IMF: “A plague on both your houses”

Funded stimulus will take real political leadership to pull off.

Yesterday’s IMF country report for the UK had something for everyone in the debate about fiscal policy and growth.

There were two headline conclusions. The first was that evidence from non-eurozone countries suggests that, in the UK, low Gilt yields are an indicator of weak growth prospects. As Jonathan Portes has long argued, they aren’t a market vote of confidence in the Government’s fiscal strategy. So the benefits of Plan A aren’t nearly as great as the Government likes to claim. Loosening up on Plan A would indeed raise the Government’s cost of borrowing, but only because prospects for growth in the private sector would improve. So much for Plan A fundamentalism.

So Plan B it is then? Well not quite. At the same time as challenging the benefits of Plan A, the report’s second conclusion cast doubt on the gains from easing-up on deficit reduction.

The benefits of slowing the pace of the cuts depend upon your view of how the impact of government spending on output varies with the state of the economy. Does a pound of government spending boost GDP by more when output is below its potential – or in a recession - than it does in normal times? The IMF sets out three scenarios.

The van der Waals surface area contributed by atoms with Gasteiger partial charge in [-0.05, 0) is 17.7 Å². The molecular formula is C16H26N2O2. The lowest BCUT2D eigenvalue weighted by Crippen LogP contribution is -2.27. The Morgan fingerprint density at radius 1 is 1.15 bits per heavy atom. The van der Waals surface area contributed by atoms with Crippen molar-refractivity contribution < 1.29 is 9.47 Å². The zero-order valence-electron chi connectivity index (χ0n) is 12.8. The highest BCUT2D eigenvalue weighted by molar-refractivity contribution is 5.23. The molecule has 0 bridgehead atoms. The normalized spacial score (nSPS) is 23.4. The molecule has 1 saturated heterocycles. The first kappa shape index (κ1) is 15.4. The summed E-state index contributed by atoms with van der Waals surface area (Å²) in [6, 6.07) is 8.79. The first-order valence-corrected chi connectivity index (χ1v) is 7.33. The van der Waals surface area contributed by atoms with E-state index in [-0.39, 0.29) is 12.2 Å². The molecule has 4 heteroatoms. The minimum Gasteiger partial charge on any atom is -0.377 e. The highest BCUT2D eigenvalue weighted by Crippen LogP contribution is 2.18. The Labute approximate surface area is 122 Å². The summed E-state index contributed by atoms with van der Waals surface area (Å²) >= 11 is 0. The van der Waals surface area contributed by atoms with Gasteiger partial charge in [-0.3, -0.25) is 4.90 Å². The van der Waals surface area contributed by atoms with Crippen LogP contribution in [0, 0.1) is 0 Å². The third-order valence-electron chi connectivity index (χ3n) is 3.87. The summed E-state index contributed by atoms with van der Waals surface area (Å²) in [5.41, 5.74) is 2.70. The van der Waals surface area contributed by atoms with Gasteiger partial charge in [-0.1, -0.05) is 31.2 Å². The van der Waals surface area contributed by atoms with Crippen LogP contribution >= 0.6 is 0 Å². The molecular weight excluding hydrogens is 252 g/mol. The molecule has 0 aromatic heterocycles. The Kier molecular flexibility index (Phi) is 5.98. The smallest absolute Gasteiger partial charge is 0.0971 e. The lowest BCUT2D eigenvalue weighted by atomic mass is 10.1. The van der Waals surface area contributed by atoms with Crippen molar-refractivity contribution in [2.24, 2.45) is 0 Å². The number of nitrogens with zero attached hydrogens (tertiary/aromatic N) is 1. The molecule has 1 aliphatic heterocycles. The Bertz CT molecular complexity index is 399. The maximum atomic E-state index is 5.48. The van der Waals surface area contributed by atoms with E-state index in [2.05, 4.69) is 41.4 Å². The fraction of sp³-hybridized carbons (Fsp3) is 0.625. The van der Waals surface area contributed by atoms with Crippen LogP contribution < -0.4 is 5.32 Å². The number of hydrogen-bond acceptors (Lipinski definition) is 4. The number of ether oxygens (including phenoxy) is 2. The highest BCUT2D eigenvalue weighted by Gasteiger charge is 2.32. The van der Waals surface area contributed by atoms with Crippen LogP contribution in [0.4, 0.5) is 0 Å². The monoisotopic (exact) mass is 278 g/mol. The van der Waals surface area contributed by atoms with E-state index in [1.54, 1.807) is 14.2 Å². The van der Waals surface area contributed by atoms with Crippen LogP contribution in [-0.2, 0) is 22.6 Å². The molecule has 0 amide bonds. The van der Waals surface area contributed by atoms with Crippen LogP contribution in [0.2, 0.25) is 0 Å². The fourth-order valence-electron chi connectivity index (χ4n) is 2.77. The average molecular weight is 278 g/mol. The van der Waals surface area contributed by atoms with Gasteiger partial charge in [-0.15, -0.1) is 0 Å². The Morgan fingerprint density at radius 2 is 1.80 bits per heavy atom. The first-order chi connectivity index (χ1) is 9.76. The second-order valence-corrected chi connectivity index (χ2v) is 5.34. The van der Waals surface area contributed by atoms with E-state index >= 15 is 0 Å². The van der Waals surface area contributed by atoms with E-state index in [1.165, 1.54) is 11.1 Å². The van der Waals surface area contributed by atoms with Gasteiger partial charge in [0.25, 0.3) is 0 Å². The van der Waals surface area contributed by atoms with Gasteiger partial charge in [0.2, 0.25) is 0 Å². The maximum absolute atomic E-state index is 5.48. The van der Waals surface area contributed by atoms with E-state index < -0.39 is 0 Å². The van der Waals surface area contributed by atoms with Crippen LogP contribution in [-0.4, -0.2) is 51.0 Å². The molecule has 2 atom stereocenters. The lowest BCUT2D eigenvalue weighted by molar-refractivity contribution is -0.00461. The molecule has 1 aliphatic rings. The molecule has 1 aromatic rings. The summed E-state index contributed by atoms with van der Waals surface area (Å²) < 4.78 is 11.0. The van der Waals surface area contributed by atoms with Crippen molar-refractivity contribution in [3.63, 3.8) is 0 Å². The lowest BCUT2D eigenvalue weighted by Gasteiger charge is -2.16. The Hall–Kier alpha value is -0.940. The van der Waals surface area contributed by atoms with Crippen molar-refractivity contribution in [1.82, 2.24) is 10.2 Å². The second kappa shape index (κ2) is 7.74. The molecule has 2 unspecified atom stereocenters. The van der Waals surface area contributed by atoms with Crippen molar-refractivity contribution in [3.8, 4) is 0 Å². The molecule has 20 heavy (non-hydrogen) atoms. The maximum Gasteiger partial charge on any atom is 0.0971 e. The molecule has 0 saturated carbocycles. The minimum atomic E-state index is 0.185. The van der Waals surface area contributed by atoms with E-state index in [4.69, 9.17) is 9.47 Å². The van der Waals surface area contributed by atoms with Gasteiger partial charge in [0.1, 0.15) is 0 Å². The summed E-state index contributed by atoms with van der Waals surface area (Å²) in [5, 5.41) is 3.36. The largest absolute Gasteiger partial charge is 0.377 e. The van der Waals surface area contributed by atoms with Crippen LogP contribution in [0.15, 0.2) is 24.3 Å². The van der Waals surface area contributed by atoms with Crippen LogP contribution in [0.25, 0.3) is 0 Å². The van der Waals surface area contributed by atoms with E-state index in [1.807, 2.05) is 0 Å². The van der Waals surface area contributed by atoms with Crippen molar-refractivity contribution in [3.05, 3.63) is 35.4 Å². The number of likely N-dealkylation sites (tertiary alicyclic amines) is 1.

First, that the timing of spending makes no difference in the long-run. Plan B would therefore be a prescription for lower-intensity pain for longer, while Plan A is more of a short, sharp shock. But in the long-run, the negative impact on the potential of the UK and its workers would be no different under either plan.